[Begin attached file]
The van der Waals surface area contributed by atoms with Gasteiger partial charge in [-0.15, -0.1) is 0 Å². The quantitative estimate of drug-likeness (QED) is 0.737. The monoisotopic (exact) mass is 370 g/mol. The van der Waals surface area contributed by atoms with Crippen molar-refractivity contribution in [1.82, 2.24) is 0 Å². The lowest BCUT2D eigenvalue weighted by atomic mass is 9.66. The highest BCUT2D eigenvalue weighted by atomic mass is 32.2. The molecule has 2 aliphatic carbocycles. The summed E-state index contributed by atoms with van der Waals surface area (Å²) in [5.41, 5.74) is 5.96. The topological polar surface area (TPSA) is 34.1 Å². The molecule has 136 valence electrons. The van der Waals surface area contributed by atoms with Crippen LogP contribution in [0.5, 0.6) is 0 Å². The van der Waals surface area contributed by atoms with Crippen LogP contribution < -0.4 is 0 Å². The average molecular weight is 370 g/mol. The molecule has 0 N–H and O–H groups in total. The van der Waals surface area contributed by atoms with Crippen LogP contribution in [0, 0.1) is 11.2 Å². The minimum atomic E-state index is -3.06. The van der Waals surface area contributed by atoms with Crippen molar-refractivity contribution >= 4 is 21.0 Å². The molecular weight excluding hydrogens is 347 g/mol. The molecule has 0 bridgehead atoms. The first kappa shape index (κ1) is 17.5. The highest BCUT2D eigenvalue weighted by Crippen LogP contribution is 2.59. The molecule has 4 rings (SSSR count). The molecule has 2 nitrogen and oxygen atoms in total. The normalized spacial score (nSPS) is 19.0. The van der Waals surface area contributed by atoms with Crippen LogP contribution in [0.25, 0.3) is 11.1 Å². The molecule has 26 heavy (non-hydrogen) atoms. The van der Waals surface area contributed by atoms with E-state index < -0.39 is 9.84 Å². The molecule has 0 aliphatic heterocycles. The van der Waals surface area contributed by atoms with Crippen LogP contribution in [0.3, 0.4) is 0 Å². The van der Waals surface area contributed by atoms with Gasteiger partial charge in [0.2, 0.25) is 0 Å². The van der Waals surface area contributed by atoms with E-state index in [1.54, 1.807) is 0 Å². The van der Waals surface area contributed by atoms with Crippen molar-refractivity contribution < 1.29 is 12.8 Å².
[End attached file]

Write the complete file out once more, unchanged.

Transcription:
The van der Waals surface area contributed by atoms with Gasteiger partial charge in [-0.15, -0.1) is 0 Å². The quantitative estimate of drug-likeness (QED) is 0.737. The monoisotopic (exact) mass is 370 g/mol. The van der Waals surface area contributed by atoms with Crippen molar-refractivity contribution in [1.82, 2.24) is 0 Å². The lowest BCUT2D eigenvalue weighted by atomic mass is 9.66. The highest BCUT2D eigenvalue weighted by atomic mass is 32.2. The molecule has 2 aliphatic carbocycles. The summed E-state index contributed by atoms with van der Waals surface area (Å²) in [5.41, 5.74) is 5.96. The topological polar surface area (TPSA) is 34.1 Å². The molecule has 136 valence electrons. The van der Waals surface area contributed by atoms with Crippen LogP contribution in [0.5, 0.6) is 0 Å². The van der Waals surface area contributed by atoms with Crippen LogP contribution < -0.4 is 0 Å². The average molecular weight is 370 g/mol. The molecule has 0 N–H and O–H groups in total. The van der Waals surface area contributed by atoms with Crippen LogP contribution in [0, 0.1) is 11.2 Å². The minimum atomic E-state index is -3.06. The van der Waals surface area contributed by atoms with Crippen molar-refractivity contribution >= 4 is 21.0 Å². The molecular weight excluding hydrogens is 347 g/mol. The molecule has 0 bridgehead atoms. The first kappa shape index (κ1) is 17.5. The highest BCUT2D eigenvalue weighted by Crippen LogP contribution is 2.59. The molecule has 4 rings (SSSR count). The molecule has 2 nitrogen and oxygen atoms in total. The normalized spacial score (nSPS) is 19.0. The van der Waals surface area contributed by atoms with Crippen LogP contribution in [0.25, 0.3) is 11.1 Å². The molecule has 26 heavy (non-hydrogen) atoms. The van der Waals surface area contributed by atoms with E-state index < -0.39 is 9.84 Å². The molecule has 0 aliphatic heterocycles. The van der Waals surface area contributed by atoms with Crippen LogP contribution in [0.3, 0.4) is 0 Å². The van der Waals surface area contributed by atoms with Gasteiger partial charge in [0.2, 0.25) is 0 Å². The van der Waals surface area contributed by atoms with E-state index in [1.54, 1.807) is 0 Å². The van der Waals surface area contributed by atoms with Crippen molar-refractivity contribution < 1.29 is 12.8 Å².